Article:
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I burst.

Midnight in my friend’s kitchen.

He opens his bootleg of Maya.

He shows me his man with no elbows.

He can’t make them work.

They spin around. Uncontrollable. Limitless.

I crack.

This deformed virtual man pulls my soul apart.

He is hysterical. His grey, featureless mass becomes everything.

His flopping arms become the universe.

I am 18 and over-caffeinated.

I smell like drunk cigarettes at Perkins.

My friend doesn’t see it. I admire what he’s done.

It makes sense in the warm idiocy of my heart:

My eyes full of tears. Gasping for breath.

I see games and worlds come undone.

I see characters flop open.

None of this was ever supposed to be so serious.

I drive home. I can’t sleep.

I go online.

I look at knives and hang out in European sex rooms.

I float in the glow.

I wait for the punchline.




Everything is mud.

Iraq. Afghanistan. Terrorism.

Games are shaped from this mud.

Brown people are liquefied in their brown worlds. Packaged.


Call of Duty. Battlefield. Killzone. Gears of War. Fallout.

Everything chokes on dust.

Everything is tired.

Everything screams.

Financial collapse. State brutality. Systemic racism.

An honest mistrust of the foundation of the past 30 years grows.

A righteous cancer burning in focus.

What is the shelf-life of democracy?

What is capitalism without monument?

The jet fuel keeps spilling. Swirling.

Hypnotizing us in the dead heat of a grey sun.

Where else is there but this forsaken tarmac we built ourselves?

This is where we caress our children’s faces and weep into their mouths about our wounded nostalgias.

This cannot be sustained.

Acceptance isn’t worth this.



I watch the sun set.

Flying to Vegas in a blood sky.

I melt into Macintosh Plus. Floral Shoppe.

How many AOL demo discs did it take to get to Vaporwave?

Late-century techno-detritus.

Yes. There was a quiet hope at the end.

The PS2 launched.

I had a Compaq laptop with a DVD player.

Arcades still pulsed in their corners.

There was hope.

A hope based on a brief, unsustainable plurality of space.

And Sony devoured the market.

And Sega disappeared. And arcades fell apart. And PCs consolidated.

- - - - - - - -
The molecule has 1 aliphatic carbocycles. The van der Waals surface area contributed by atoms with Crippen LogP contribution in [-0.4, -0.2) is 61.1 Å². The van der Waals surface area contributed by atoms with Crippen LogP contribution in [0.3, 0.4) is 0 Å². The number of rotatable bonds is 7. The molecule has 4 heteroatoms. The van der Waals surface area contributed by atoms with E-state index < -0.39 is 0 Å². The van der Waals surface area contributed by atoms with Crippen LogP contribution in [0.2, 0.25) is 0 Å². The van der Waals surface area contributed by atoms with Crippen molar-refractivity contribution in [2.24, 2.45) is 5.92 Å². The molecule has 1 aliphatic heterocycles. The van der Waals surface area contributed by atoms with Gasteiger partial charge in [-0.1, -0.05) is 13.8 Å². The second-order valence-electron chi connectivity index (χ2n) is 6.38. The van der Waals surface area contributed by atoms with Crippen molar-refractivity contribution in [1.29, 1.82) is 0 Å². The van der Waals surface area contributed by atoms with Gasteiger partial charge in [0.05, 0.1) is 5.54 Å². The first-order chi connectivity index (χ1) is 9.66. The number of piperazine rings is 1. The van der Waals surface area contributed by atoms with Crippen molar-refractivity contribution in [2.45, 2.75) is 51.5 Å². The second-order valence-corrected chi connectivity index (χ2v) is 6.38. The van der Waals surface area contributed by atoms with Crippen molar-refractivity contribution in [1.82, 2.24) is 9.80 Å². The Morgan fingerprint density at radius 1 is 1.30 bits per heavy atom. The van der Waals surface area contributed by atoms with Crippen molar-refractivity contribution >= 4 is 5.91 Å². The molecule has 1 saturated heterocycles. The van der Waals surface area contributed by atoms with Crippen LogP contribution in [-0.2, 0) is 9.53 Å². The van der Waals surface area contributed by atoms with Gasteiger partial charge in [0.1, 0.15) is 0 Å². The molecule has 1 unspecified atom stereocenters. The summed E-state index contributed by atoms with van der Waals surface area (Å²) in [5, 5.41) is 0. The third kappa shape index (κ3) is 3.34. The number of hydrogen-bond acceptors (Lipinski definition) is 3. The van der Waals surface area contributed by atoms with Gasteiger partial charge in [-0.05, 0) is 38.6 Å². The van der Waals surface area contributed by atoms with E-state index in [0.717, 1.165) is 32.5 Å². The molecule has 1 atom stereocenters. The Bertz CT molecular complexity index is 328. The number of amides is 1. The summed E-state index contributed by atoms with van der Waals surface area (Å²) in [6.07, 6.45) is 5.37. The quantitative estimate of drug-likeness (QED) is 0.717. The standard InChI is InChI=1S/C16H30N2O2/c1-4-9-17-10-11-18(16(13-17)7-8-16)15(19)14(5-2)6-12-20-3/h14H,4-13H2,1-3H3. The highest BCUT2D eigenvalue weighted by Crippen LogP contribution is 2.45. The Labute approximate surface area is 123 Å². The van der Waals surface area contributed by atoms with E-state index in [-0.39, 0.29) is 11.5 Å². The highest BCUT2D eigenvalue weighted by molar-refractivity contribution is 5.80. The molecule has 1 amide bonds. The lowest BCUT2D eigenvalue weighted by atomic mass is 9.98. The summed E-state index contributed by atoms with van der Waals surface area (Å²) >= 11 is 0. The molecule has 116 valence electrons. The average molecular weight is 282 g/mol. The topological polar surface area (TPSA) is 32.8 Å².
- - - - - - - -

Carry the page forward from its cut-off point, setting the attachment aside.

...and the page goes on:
And games got bigger, stranger.


And 9/11. And GameCube. And Xbox.

Hunter S. Thompson called it the end of the American Century.

A post-modern mudslide carrying hope into a rotten abyss.

It was all too big. Too slow. Too dumb. Too mean.

Too fast.

No part of us made it out alive.

Our tongues bleed on the asphalt.

Our eyes crushed by humming freezers full of money.

Our glistening derricks mine the dead into a unified, hateful sky.




2015 and we’re pointing Saturn light guns at the screen.

2015 and Virtua Cop 2 still feels significant.

Sharp. Bright.

It carries its ancient hopes with unbroken confidence.

And I realize how long its been since I’ve had fun.

How long has it been since these worlds were fun?

We have become unacceptable.

Kirby attacked for being joyful and simple.

Animal Crossing labeled pointless.

Panoramical  as a ‘glorified screensaver’.

Mobile arcade games translated as casual.

We are crumbling away.

There is too much sulfur in the air.

Too much shrapnel in our brains.

Too much guilt in the blood pool.

In the face of the obliterate, we’ve forgotten what feels good.

We are nothing more than bones piled on a barren precipice.

We never understood urgency.

Everything has to feel right. Honest. Fulfilling.

Dodging bullets in DoDonPachi.

Shooting limbs in House of the Dead.

Passing cars in Out Run.

It was all so slick. So clear.

And it was all trampled into nothing more than legend:

Fuel for ‘gamers’ stampeding towards a forged credibility.




I am selected for extra security.

I nod. I walk through the metal detector.

I stare at the dark sky across the terminal.

Security agent pulls me aside. Takes my luggage.

He opens it all. Rifles through it.

He speaks to me in French.

I shake my head.

I tell him I am American. He quickly switches.

He keeps digging. He finds my games.

His eyes grow. He looks at me.

‘Uh, PSP?!’. He points.

I nod.

‘Yeah. . .’

‘Oh!! Uh, what game you play??’

‘Mostly fighting games, you know, Street Fighter. . .’

He is excited. He nods.

‘Ah! Yes! Street Fighter! Me too!’

He looks around. Reaches into his back pocket.

He pulls out his PSP. He opens it.

He shows me his Alpha 3 UMD.

I smile.

‘Cool! You like it?’

‘Street Fighter my favorite!’

His boss walks up. He puts his PSP away.

She whispers to him in French. He nods.

He closes my bag.

He tells me I can go.

I walk on.




I find the CRT in my basement.

I carry it up two flights. I place it in my office.

I turn it vertical.

I’m done.

We are all tired.

Call of Duty is becoming strange.

Battlefield is taking on Star Wars.

Fallout is blooming.

ISIS is the shadow of our exhausting ignorance.

This is what emergence looks like.

A new hell.

A new hope:

Gunsport. Axiom Verge. Velocity 2x. Downwell. Videoball. Taiko no Tatsujin V. PAC-MAN 256.

Games with long memories.

Creators trying to nourish the world back into awareness.

Back into new experience.

Creators reconstructing the backyard gardens we have burned.

Harvesting the rain we have cursed.

The world is as tired as it ever was.

We are all exhausted.

Maybe we are too late for whatever redemption we thought we could have.

But we can reinterpret.


We can be warm and quiet for a while:

A Chernobyl reclamation for the mind.

For the heart.

For our broken fingers to remember.

To dethrone the catacombs.

To guide the vines through our lingering guilt.

To find ourselves again:


Silhouettes in a storm of candles.




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